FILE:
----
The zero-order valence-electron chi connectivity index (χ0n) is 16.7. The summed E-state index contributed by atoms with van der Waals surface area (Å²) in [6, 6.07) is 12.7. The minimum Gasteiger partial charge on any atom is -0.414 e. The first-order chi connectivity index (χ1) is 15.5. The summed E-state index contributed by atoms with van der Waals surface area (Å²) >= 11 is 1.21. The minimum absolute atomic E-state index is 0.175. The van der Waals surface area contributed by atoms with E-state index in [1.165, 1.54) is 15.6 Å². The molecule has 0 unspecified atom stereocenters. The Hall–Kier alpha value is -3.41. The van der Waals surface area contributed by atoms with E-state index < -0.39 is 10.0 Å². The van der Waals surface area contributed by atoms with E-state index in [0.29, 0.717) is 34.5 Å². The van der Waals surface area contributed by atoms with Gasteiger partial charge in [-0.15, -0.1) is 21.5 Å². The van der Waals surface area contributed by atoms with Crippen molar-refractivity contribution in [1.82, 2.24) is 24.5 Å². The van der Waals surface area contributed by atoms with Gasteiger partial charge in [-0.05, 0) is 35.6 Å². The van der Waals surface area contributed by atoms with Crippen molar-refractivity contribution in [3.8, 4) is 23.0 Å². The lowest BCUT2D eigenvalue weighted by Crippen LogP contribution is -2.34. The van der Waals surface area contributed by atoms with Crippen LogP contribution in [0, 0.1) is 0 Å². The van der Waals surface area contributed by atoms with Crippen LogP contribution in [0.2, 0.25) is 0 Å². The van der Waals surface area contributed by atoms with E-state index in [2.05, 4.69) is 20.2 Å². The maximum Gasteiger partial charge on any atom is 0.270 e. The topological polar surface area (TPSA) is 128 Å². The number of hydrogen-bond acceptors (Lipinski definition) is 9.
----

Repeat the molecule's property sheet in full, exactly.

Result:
The zero-order valence-electron chi connectivity index (χ0n) is 16.7. The summed E-state index contributed by atoms with van der Waals surface area (Å²) in [6, 6.07) is 12.7. The minimum Gasteiger partial charge on any atom is -0.414 e. The first-order chi connectivity index (χ1) is 15.5. The summed E-state index contributed by atoms with van der Waals surface area (Å²) >= 11 is 1.21. The minimum absolute atomic E-state index is 0.175. The van der Waals surface area contributed by atoms with E-state index in [1.165, 1.54) is 15.6 Å². The molecule has 0 unspecified atom stereocenters. The Hall–Kier alpha value is -3.41. The van der Waals surface area contributed by atoms with E-state index < -0.39 is 10.0 Å². The van der Waals surface area contributed by atoms with E-state index in [0.29, 0.717) is 34.5 Å². The van der Waals surface area contributed by atoms with Gasteiger partial charge in [-0.15, -0.1) is 21.5 Å². The van der Waals surface area contributed by atoms with Crippen molar-refractivity contribution in [1.82, 2.24) is 24.5 Å². The van der Waals surface area contributed by atoms with Gasteiger partial charge in [-0.05, 0) is 35.6 Å². The van der Waals surface area contributed by atoms with Crippen molar-refractivity contribution in [3.8, 4) is 23.0 Å². The lowest BCUT2D eigenvalue weighted by Crippen LogP contribution is -2.34. The van der Waals surface area contributed by atoms with Crippen LogP contribution in [0, 0.1) is 0 Å². The van der Waals surface area contributed by atoms with Crippen LogP contribution in [0.2, 0.25) is 0 Å². The van der Waals surface area contributed by atoms with E-state index in [2.05, 4.69) is 20.2 Å². The maximum Gasteiger partial charge on any atom is 0.270 e. The topological polar surface area (TPSA) is 128 Å². The number of hydrogen-bond acceptors (Lipinski definition) is 9.